* who has walked in the straight path that God has intended for him;
* and who has shed from his neck the yoke of the many accountings that humans make [of one another]

-- this person has become holy [like] the holy of holies, and God will be his portion and inheritance forever and ever. Such a person will have sufficient in this world, as did the priests and levites, as David, may he rest in peace, said, "The Lord is my portion of inheritance and my cup; You sustain my destiny" (Ps. 16:5).”

Mishne Torah in Hilkhot Shemitta ve-Yovel 13:12-13

(from Prof.David.R.Blumenthal’s website HERE )

Those who would join the school of Shimon Bar Yohai and attempt to live Jewish Contemplative lifestyles are always going to be few in number. No doubt much smaller in proportion to the world Jewish community than the tribe of Levi was to the entire nation. But despite the (current) silence from supporters of the "contemplative lifestyles" notion, or from “closet Jewish solitaries”…… I know you are out there!

Quick…..somebody throw a bucket of water over me……………………..

Finally. The last flame of this unusually long posting.
Not a bonfire. Something a little calmer perhaps.
This time, a memorial candle.

Every Friday night since I moved into this house I have lit a special candle as Shabbos comes in “in honour of Shimon Bar Yohai”. I don’t know why or exactly when I started doing it…but I have never missed a week. When Bar Yohai left his cave for the second time one Shabbos eve, he seems to have been calmed by his meeting with the man bearing myrtle for Shabbos ... the spirit of compromise in the debate perhaps, as he represents to some the idea of the material (work-week) bearing fruit in the spiritual (Sabbath).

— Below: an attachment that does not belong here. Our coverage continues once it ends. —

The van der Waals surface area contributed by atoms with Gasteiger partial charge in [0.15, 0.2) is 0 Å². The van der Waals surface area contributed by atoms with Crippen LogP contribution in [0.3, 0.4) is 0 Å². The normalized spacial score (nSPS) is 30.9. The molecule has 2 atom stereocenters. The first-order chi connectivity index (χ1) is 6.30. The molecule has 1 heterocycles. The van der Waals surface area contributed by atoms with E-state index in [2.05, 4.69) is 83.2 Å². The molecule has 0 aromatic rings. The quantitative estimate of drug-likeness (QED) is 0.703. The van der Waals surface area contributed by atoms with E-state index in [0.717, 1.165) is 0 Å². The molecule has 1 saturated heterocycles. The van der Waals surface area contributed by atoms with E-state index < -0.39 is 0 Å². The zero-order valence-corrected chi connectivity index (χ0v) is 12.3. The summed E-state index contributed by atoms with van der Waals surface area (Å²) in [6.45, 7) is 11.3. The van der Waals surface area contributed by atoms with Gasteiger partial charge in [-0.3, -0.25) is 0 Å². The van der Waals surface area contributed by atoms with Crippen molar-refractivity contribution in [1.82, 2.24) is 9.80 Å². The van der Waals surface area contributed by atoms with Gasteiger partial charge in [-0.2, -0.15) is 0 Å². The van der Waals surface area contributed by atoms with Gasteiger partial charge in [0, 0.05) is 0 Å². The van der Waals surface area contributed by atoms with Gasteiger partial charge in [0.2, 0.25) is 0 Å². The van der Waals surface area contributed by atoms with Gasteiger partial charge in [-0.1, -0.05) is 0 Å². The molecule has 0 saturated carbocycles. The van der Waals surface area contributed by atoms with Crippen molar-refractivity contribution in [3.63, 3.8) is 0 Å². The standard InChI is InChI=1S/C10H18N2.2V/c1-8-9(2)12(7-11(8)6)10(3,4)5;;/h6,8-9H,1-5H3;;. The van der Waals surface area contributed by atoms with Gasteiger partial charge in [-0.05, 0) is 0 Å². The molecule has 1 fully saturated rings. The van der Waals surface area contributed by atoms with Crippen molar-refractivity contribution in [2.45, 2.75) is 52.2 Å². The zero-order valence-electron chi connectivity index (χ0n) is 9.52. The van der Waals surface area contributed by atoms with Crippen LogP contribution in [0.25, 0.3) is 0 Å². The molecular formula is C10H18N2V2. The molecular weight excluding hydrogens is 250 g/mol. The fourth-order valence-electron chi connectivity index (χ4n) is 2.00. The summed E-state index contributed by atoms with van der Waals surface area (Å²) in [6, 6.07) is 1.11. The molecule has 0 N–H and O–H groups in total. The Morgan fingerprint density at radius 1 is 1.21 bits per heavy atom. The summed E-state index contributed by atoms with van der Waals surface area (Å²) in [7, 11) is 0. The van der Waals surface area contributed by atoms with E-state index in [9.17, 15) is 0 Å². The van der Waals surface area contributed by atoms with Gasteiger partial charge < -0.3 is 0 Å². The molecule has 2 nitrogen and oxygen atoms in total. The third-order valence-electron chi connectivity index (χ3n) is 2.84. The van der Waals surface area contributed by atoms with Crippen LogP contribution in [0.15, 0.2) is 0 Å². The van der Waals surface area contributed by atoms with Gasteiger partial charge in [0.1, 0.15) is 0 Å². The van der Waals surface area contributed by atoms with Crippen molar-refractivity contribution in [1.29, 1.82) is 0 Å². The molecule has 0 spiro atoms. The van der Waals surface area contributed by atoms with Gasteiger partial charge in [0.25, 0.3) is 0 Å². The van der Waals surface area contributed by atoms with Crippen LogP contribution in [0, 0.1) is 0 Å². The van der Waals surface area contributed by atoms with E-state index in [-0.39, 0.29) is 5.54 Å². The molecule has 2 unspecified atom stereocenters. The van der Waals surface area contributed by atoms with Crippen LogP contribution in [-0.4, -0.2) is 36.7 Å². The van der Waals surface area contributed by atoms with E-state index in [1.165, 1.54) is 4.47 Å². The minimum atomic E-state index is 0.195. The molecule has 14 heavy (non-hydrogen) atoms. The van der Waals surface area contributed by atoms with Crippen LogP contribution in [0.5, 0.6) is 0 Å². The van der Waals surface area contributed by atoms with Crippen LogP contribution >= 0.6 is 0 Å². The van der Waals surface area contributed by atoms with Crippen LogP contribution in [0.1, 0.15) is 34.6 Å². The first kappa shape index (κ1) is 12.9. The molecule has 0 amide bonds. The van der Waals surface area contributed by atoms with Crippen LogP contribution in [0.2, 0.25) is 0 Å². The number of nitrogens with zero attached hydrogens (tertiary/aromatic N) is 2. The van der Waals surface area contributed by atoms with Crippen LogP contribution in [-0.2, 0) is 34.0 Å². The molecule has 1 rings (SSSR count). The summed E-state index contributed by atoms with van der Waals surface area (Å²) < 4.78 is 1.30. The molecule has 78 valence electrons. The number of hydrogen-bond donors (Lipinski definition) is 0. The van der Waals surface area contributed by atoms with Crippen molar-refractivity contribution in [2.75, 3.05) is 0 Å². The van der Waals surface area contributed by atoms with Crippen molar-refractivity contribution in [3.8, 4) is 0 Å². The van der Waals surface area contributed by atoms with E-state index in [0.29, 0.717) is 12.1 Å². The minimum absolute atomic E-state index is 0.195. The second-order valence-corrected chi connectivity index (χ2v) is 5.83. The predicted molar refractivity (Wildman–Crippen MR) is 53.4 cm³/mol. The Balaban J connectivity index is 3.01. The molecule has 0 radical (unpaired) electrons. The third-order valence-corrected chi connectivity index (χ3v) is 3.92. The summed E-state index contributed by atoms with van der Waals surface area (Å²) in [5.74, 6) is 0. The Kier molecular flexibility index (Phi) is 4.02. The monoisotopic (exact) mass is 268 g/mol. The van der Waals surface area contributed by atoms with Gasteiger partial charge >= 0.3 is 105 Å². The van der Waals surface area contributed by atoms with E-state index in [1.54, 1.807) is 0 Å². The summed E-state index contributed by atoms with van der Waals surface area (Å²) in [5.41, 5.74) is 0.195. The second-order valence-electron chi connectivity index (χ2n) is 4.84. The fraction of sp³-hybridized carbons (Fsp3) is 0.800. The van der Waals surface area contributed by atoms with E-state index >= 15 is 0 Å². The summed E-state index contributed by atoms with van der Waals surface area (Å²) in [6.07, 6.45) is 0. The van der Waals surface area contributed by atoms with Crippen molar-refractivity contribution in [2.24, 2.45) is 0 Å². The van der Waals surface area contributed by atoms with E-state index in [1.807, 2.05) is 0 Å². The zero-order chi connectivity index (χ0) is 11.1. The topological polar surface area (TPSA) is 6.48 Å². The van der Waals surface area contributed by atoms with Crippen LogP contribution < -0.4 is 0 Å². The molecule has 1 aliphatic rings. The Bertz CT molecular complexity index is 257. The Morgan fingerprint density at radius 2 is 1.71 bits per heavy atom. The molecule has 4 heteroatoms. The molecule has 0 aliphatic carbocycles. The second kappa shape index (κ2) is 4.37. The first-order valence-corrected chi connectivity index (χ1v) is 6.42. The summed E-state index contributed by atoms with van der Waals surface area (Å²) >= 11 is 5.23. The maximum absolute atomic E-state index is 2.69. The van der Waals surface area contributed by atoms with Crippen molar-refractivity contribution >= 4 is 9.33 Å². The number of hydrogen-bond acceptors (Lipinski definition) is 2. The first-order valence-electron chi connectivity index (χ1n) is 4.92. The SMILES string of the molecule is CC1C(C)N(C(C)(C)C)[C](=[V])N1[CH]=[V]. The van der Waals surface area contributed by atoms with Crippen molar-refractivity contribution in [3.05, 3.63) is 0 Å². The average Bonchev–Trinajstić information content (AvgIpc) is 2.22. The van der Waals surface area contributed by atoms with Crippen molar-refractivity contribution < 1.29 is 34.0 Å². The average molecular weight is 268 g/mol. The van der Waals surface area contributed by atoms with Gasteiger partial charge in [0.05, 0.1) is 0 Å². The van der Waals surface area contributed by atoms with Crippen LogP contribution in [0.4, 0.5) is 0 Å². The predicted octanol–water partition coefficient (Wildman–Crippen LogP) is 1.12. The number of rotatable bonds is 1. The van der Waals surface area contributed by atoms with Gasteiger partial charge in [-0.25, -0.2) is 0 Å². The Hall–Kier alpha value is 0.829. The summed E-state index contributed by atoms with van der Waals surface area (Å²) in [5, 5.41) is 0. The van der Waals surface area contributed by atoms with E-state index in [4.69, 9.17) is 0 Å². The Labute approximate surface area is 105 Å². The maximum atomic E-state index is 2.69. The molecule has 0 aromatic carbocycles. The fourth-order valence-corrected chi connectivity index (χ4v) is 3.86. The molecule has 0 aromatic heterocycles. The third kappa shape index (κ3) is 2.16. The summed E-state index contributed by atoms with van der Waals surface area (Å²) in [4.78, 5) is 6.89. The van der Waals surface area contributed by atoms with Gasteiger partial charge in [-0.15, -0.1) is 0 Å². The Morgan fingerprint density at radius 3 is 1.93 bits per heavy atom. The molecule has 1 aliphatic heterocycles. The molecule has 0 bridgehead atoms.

I suspect that this “Erev Shabbos” incident is behind the custom (amongst Sefardim and certain Hasidic groups) of singing the Bar Yohai hymn on Friday nights as well as on Lag B’Omer. Perhaps that’s why lighting that extra Shabbos eve candle intuitively became part of my own home ritual? In the summer months it burns on a rock in the garden and in the winter months it burns indoors in my dining “room” inside a strange circular hole which someone once dug into the natural rock wall.

I lit it while I was typing this. Here’s a photo:

May the memory of Shimon Bar Yohai be for a blessing.

May his fire burn bright!

Lag B’Omer Sameach!